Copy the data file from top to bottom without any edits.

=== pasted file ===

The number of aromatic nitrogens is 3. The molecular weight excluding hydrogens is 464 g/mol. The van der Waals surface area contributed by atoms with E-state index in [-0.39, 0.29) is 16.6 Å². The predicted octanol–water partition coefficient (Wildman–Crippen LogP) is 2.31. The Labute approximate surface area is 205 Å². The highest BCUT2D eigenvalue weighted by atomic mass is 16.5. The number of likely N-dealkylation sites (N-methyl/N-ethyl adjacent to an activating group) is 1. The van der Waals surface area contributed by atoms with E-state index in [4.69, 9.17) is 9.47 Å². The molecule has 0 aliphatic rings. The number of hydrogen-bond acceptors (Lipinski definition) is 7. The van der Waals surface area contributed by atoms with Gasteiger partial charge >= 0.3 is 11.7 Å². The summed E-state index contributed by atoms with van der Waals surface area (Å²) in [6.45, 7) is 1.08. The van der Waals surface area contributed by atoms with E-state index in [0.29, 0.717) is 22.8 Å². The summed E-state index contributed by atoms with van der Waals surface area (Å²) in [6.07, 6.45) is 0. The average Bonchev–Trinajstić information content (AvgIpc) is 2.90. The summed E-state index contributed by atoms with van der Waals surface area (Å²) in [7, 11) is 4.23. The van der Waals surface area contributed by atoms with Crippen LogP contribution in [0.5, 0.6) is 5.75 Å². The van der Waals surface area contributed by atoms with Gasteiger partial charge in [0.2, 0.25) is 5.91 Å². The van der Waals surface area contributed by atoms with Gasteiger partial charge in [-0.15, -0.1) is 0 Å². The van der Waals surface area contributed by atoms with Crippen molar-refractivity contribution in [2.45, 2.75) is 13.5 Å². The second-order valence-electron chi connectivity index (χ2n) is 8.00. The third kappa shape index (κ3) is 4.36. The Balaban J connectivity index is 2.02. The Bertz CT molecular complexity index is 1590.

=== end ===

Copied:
The number of aromatic nitrogens is 3. The molecular weight excluding hydrogens is 464 g/mol. The van der Waals surface area contributed by atoms with E-state index in [-0.39, 0.29) is 16.6 Å². The predicted octanol–water partition coefficient (Wildman–Crippen LogP) is 2.31. The Labute approximate surface area is 205 Å². The highest BCUT2D eigenvalue weighted by atomic mass is 16.5. The number of likely N-dealkylation sites (N-methyl/N-ethyl adjacent to an activating group) is 1. The van der Waals surface area contributed by atoms with E-state index in [4.69, 9.17) is 9.47 Å². The molecule has 0 aliphatic rings. The number of hydrogen-bond acceptors (Lipinski definition) is 7. The van der Waals surface area contributed by atoms with Gasteiger partial charge >= 0.3 is 11.7 Å². The summed E-state index contributed by atoms with van der Waals surface area (Å²) in [6.45, 7) is 1.08. The van der Waals surface area contributed by atoms with E-state index in [0.29, 0.717) is 22.8 Å². The summed E-state index contributed by atoms with van der Waals surface area (Å²) in [6.07, 6.45) is 0. The average Bonchev–Trinajstić information content (AvgIpc) is 2.90. The summed E-state index contributed by atoms with van der Waals surface area (Å²) in [7, 11) is 4.23. The van der Waals surface area contributed by atoms with Crippen LogP contribution in [0.5, 0.6) is 5.75 Å². The van der Waals surface area contributed by atoms with Gasteiger partial charge in [0.2, 0.25) is 5.91 Å². The van der Waals surface area contributed by atoms with Gasteiger partial charge in [-0.15, -0.1) is 0 Å². The van der Waals surface area contributed by atoms with Crippen molar-refractivity contribution in [2.45, 2.75) is 13.5 Å². The second-order valence-electron chi connectivity index (χ2n) is 8.00. The third kappa shape index (κ3) is 4.36. The Balaban J connectivity index is 2.02. The Bertz CT molecular complexity index is 1590.